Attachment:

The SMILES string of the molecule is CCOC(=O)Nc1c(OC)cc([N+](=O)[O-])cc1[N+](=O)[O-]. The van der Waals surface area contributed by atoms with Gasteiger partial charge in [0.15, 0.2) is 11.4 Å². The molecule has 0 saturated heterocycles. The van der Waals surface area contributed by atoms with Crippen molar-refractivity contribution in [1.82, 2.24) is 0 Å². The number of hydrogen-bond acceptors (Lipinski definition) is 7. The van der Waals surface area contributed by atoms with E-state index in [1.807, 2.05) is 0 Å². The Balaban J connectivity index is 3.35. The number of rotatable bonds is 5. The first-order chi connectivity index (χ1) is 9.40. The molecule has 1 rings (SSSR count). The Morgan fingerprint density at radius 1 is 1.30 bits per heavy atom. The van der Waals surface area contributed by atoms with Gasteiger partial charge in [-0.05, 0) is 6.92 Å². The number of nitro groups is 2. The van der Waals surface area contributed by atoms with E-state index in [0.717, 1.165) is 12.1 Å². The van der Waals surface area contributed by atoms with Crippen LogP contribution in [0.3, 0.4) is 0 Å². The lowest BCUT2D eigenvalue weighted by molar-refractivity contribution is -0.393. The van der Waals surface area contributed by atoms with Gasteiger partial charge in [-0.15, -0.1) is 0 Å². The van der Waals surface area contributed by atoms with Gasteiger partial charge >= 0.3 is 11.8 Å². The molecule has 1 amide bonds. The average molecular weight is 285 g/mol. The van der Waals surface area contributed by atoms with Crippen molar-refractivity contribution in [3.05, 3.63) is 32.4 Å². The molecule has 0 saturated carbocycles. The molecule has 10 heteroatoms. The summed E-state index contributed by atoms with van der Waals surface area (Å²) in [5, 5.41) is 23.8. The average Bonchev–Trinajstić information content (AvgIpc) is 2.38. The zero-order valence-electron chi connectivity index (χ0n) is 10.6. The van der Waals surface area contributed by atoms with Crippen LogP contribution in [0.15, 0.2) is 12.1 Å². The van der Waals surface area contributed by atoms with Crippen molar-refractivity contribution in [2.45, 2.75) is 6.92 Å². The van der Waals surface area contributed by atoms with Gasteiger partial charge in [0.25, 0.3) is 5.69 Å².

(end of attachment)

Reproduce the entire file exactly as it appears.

The SMILES string of the molecule is CCOC(=O)Nc1c(OC)cc([N+](=O)[O-])cc1[N+](=O)[O-]. The van der Waals surface area contributed by atoms with Gasteiger partial charge in [0.15, 0.2) is 11.4 Å². The molecule has 0 saturated heterocycles. The van der Waals surface area contributed by atoms with Crippen molar-refractivity contribution in [1.82, 2.24) is 0 Å². The number of hydrogen-bond acceptors (Lipinski definition) is 7. The van der Waals surface area contributed by atoms with E-state index in [1.807, 2.05) is 0 Å². The Balaban J connectivity index is 3.35. The number of rotatable bonds is 5. The first-order chi connectivity index (χ1) is 9.40. The molecule has 1 rings (SSSR count). The Morgan fingerprint density at radius 1 is 1.30 bits per heavy atom. The van der Waals surface area contributed by atoms with Gasteiger partial charge in [-0.05, 0) is 6.92 Å². The number of nitro groups is 2. The van der Waals surface area contributed by atoms with E-state index in [0.717, 1.165) is 12.1 Å². The van der Waals surface area contributed by atoms with Crippen LogP contribution in [0.3, 0.4) is 0 Å². The lowest BCUT2D eigenvalue weighted by molar-refractivity contribution is -0.393. The van der Waals surface area contributed by atoms with Gasteiger partial charge in [-0.15, -0.1) is 0 Å². The van der Waals surface area contributed by atoms with Gasteiger partial charge >= 0.3 is 11.8 Å². The molecule has 1 amide bonds. The average molecular weight is 285 g/mol. The van der Waals surface area contributed by atoms with Crippen molar-refractivity contribution in [3.05, 3.63) is 32.4 Å². The molecule has 0 saturated carbocycles. The molecule has 10 heteroatoms. The summed E-state index contributed by atoms with van der Waals surface area (Å²) in [5, 5.41) is 23.8. The average Bonchev–Trinajstić information content (AvgIpc) is 2.38. The zero-order valence-electron chi connectivity index (χ0n) is 10.6. The van der Waals surface area contributed by atoms with Crippen LogP contribution in [0.15, 0.2) is 12.1 Å². The van der Waals surface area contributed by atoms with Crippen molar-refractivity contribution in [2.45, 2.75) is 6.92 Å². The van der Waals surface area contributed by atoms with Gasteiger partial charge in [0.25, 0.3) is 5.69 Å².